[root@localhost ~]# stat --format="%y" /etc/ssh/sshd_config
2019-08-08 21:40:39.000000000 -0400

%y : time of last modification, human-readable

[root@localhost ~]# stat --format="%Y" /etc/ssh/sshd_config
1565314839

%Y : time of last modification, seconds since Epoch

[root@localhost ~]# stat --format="%z" /etc/ssh/sshd_config
2020-04-23 16:10:02.267286283 -0400

%z : time of last change, human-readable

[root@localhost ~]# stat --format="%Z" /etc/ssh/sshd_config
1587672602

%Z : time of last change, seconds since Epoch

Example 5: How to follow Link using stat command in Linux/Unix

If you want to follow the Links then you need to use -L option with stat command in Linux as shown below. In this example, we are trying to follow the Link of file /etc/ssh/sshd_config using stat -L /etc/ssh/sshd_config command.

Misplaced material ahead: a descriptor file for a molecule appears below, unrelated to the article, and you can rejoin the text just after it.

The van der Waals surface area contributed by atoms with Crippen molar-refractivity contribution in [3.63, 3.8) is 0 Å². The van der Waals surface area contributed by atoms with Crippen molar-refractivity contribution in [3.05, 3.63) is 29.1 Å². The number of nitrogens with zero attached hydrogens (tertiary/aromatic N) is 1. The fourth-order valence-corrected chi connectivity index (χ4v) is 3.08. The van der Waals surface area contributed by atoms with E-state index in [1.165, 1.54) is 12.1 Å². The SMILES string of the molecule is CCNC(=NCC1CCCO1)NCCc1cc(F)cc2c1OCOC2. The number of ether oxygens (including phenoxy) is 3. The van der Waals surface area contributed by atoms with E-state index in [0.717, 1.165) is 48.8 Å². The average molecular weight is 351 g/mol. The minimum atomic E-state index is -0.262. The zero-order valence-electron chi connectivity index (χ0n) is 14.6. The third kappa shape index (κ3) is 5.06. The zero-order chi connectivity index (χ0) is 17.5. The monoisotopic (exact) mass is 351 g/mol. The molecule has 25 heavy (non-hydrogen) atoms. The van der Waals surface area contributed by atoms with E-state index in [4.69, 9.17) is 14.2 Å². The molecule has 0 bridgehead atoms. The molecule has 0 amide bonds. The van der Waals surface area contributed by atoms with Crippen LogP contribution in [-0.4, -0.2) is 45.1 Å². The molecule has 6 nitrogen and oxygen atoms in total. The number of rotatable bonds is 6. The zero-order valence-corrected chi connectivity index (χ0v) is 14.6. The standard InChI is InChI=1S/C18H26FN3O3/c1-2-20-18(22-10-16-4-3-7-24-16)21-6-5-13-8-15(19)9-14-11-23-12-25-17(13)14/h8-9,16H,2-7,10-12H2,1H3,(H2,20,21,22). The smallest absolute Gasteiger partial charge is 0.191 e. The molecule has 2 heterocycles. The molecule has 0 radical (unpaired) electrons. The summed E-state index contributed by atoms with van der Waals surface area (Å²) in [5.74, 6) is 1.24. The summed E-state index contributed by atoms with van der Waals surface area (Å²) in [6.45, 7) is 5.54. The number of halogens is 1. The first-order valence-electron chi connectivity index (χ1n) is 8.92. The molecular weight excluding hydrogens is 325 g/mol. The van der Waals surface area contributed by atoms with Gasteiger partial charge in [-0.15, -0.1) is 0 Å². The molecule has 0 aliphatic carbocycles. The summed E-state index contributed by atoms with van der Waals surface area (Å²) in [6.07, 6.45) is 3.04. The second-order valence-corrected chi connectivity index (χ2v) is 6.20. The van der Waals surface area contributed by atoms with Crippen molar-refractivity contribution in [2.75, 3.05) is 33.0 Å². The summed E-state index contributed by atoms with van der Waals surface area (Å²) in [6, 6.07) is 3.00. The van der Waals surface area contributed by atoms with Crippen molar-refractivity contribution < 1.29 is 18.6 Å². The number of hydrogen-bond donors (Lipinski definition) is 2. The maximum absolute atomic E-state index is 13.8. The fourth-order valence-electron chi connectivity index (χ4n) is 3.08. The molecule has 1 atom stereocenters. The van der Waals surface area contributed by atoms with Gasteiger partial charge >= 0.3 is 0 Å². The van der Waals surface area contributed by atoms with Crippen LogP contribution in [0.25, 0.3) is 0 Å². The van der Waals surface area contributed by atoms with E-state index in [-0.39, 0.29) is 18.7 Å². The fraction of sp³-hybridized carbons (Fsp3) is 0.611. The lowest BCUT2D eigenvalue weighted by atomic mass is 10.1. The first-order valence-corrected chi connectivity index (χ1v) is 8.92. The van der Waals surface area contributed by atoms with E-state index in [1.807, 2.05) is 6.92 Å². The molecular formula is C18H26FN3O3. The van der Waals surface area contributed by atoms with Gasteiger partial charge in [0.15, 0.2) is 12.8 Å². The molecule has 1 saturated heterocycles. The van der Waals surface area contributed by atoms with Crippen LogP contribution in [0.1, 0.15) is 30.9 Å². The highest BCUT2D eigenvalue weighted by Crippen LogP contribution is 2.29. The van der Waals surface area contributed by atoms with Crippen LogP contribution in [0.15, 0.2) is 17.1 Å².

[root@localhost ~]# stat -L /etc/ssh/sshd_config
File: ‘/etc/ssh/sshd_config’
Size: 3907 Blocks: 8 IO Block: 4096 regular file
Device: fd00h/64768d Inode: 219047 Links: 1
Access: (0600/-rw-------) Uid: ( 0/ root) Gid: ( 0/ root)
Access: 2020-06-19 02:14:29.116567465 -0400
Modify: 2019-08-08 21:40:39.000000000 -0400
Change: 2020-04-23 16:10:02.267286283 -0400
Birth: -

-L : follow links

Example 6: How to check other options of stat command in Linux/Unix

If you want to check all the other options of stat command in Linux then you need to use stat --help command as shown below.

[root@localhost ~]# stat --help
Usage: stat [OPTION]... FILE...
Display file or file system status.

Mandatory arguments to long options are mandatory for short options too.
-L, --dereference follow links
-f, --file-system display file system status instead of file status